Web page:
Arthur Chevalier, Paris, Grand Modele, 1863-5
This very rare, massive double pillar continental limb instrument, the biggest model ever made by Arthur Chevalier, is signed “Arthur Chevalier Opticien, Fils et Sucs de Charles Chevalier, Palais royal 158 Paris". The optical tube slides into a carrier split in front to accept it. It has continental vertical screw fine focus. The entire upper portion of the microscope can rotate around the stage and the scope also swings 90 degrees. This design follows a concept first by the comparative anatomist Hercule Straus-Durckheim (1790-1865) and produced by Trecourt and Oberhauser in 1845. Louis Marie Arthur was the last in the Chevalier dynasty of opticians in Paris. It was in 1765 that Louis Vincent Chevalier moved the company to Quai du Palais, followed later by his sons Louis and Jacques Vincent. In 1823, the son of Jacques Vincent, Charles, made the first microscope forming a significant improvement in microscope technology. In 1830, Charles took over the company. He built the first universal microscope "rightly called universal because it is both horizontal, vertical, simple, compound, tilted, rectifier for dissections, chemistry, etc. ...". His son Arthur took the leadership from 1859 till 1874. The publication of the third edition of his book L'ètudiant micrographe : traité théorique et pratique du microscope et des préparations came later in 1882 and finally the company was closed in 1889.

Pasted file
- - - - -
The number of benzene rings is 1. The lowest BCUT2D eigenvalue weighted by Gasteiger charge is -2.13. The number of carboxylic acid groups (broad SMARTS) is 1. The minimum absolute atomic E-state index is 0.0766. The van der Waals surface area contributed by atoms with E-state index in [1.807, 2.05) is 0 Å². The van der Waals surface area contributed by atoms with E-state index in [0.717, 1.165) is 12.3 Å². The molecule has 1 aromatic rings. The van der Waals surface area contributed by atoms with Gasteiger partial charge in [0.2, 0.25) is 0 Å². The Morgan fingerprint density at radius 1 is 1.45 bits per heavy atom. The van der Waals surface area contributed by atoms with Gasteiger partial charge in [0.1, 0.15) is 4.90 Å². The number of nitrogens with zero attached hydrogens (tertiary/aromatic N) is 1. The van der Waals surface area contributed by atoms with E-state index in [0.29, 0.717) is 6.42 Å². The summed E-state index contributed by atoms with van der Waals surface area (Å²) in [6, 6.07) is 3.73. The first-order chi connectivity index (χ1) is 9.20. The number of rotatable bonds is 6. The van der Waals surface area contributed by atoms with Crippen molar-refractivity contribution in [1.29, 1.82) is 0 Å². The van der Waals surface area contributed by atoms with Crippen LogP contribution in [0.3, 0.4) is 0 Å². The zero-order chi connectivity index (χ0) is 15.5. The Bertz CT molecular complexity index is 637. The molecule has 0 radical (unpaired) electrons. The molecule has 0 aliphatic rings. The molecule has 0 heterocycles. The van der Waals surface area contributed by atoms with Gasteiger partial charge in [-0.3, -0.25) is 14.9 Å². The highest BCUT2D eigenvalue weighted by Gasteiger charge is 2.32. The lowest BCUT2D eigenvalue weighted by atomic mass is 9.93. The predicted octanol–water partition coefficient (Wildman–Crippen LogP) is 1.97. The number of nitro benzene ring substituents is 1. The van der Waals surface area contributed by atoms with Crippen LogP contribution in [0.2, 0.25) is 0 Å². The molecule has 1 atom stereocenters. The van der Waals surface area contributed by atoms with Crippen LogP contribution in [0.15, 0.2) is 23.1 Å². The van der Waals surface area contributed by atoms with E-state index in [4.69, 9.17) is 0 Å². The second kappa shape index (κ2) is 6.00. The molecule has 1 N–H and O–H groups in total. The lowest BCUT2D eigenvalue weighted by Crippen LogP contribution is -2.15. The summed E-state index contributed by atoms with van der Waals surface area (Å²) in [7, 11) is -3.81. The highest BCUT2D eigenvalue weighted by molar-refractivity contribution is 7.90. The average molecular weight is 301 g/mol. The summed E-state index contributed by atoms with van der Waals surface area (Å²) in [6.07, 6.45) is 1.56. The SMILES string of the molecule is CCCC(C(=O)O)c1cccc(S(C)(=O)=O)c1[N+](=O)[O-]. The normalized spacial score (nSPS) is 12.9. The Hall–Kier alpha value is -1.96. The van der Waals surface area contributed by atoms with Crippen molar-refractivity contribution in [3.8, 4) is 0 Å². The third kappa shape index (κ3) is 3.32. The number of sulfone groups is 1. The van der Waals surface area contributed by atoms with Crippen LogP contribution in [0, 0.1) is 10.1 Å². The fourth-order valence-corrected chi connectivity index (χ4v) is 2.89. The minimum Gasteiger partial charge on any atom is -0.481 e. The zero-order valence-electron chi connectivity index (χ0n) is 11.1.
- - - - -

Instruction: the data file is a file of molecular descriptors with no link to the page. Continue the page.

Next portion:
According to the Golub Collection catalogue, based on information by Jeroen Meeusen, "In 1842, Charles Chevalier published his first and only catalogue describing his microscopes. Since a description of this instrument was not found in either the 1862 or 1865 Nachet catalogues, it can be concluded that this model was only in production for a very short time."
This microscope has no case.